She [Patty] didn't see how he [Joey] could possibly be <em>loyal and devoted</em> to the neighbor girl [Connie]. She thought that Connie Monaghan, sneaky little competitor that she was, had managed to get some kind of filthy little momentary hold on him. She was disastrously slow to grasp the seriousness of the Monaghan menace, and in the months when she was underestimating Joey's feelings for the girl – when she thought that she could simply freeze Connie out and make lighthearted fun of her trashy mom and her mom's boneheaded boyfriend, and that Joey would soon enough be laughing at them, too – she managed to undo fifteen years of effort to be a good mom. (2.3.202)
Patty doesn't italicize many words, so when she does, these words sort of jump out at us. One thing we know – that she has no clue about – is that Joey isn't really loyal or devoted to Connie. But the way she expresses her surprise almost suggests that she can't understand how <em>anyone</em> can be loyal and devoted, because she herself sure struggles with it. In fact, the only person she might be loyal to is Joey, and if he doesn't return <em>her</em> loyalty, how can he possible return <em>Connie's</em>?
"Not sure exactly what the point of that is."
"Just that I'm still committed to my family."
"Good. It's a great family."
"Right, so I'll see you in the morning."
"Patty." He put out his cigarette in the commemorative Danish Christmas bowl of Dorothy's that he was using as an ashtray. "I'm not going to be the person who wrecks my best friend's marriage."
"No! God! Of course not!" She was nearly weeping with disappointment. (2.3.363)
All things considered, Richard is pretty loyal to Walter. He tries – he really tries! – to be a good friend. When he finally betrays him, it's through his convoluted logic that it's for Walter's own good.
She'd fallen for the one man in the world who cared as much about Walter and felt as protective of him as she did; anybody else could have tried to turn her against him. And even worse, in a way, was the responsibility she felt toward Richard, in knowing that he had nobody else like Walter in his life, and that his loyalty to Walter was, in his own estimation, one of the few things besides music that saved him as a human being. (2.3.476)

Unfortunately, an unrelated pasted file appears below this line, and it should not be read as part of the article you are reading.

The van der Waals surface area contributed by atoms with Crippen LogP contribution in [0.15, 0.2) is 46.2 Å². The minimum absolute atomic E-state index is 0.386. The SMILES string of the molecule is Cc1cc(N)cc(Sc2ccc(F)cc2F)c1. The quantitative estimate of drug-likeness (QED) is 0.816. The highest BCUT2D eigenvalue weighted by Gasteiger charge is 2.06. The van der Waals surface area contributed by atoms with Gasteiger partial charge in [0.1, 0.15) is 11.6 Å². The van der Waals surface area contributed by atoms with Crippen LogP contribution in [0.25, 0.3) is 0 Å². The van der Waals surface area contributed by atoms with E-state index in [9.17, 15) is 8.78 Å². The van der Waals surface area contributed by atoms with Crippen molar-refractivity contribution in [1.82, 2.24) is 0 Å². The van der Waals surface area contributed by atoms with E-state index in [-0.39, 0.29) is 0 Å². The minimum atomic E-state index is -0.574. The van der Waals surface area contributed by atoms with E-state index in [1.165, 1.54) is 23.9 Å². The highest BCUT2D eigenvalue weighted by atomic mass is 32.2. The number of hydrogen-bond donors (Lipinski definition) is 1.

This has to be the most powerful statement about loyalty in the book – that a man with very few virtuous qualities can be defined (can be saved) by his loyalty to one. In other words, that he can be saved by his loyalty to loyalty.
But Walter was mostly disappointed and hurt by Richard's moment in the sun. He said he understood why Richard hardly ever called him anymore, he understood Richard had a lot on his plate now, but he didn't really understand it. [...] Walter wouldn't have minded getting a little more credit for having been so morally and intellectually and even financially supportive of Richard, but what really hurt him was how little he seemed to matter to Richard, compared to how much Richard mattered to him. And Patty of course couldn't offer him her best proof of how much he actually did matter to Richard. (2.3.621)
This is another example of the difference between Walter's and Richard's conceptions of loyalty. For Walter, Richard is disloyal for not including him in his rise to fame, especially after Walter was forced to participate (and even support Richard) during his decades of struggle. For Richard, things are not as Walter imagines them to be – they are, as ever, more ambiguous.
"'Fame requires every sort of excess' […] You should be out trashing hotel rooms and recording your most repellent f***-you songs ever" (3.1.120, 124).
Walter argues that, now that Richard has gotten the music world's attention, he should go back and write all the anti-everything songs they talked about way back in college. To just drop out, and ignore the opportunity to shake the bars of his cage, would be disloyal to his (their!) punk rock roots.
Now that she was a tired, drunk, bleeding person crouching between his legs and doing businesslike oral work, she could have been almost anybody, except Connie. (3.5.390)
Surely the unshakable comparisons with Connie have something to do Joey's inability to perform (in addition to the many glasses of wine, that is).